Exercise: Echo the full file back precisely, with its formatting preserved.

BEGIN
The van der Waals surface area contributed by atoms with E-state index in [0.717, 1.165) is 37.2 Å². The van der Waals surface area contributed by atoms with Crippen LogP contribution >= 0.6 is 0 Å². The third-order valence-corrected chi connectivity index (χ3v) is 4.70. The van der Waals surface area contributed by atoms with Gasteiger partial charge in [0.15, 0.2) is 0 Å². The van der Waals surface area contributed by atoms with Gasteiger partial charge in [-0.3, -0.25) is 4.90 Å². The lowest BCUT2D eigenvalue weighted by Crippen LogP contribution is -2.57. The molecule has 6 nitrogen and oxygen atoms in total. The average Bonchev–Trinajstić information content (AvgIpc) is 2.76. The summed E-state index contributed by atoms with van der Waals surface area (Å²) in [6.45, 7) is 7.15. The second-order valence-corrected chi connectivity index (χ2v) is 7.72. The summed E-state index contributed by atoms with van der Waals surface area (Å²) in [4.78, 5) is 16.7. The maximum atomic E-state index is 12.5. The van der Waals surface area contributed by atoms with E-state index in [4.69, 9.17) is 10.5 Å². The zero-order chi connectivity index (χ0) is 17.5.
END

The van der Waals surface area contributed by atoms with E-state index in [0.717, 1.165) is 37.2 Å². The van der Waals surface area contributed by atoms with Crippen LogP contribution >= 0.6 is 0 Å². The third-order valence-corrected chi connectivity index (χ3v) is 4.70. The van der Waals surface area contributed by atoms with Gasteiger partial charge in [0.15, 0.2) is 0 Å². The van der Waals surface area contributed by atoms with Gasteiger partial charge in [-0.3, -0.25) is 4.90 Å². The lowest BCUT2D eigenvalue weighted by Crippen LogP contribution is -2.57. The molecule has 6 nitrogen and oxygen atoms in total. The average Bonchev–Trinajstić information content (AvgIpc) is 2.76. The summed E-state index contributed by atoms with van der Waals surface area (Å²) in [6.45, 7) is 7.15. The second-order valence-corrected chi connectivity index (χ2v) is 7.72. The summed E-state index contributed by atoms with van der Waals surface area (Å²) in [4.78, 5) is 16.7. The maximum atomic E-state index is 12.5. The van der Waals surface area contributed by atoms with E-state index in [4.69, 9.17) is 10.5 Å². The zero-order chi connectivity index (χ0) is 17.5.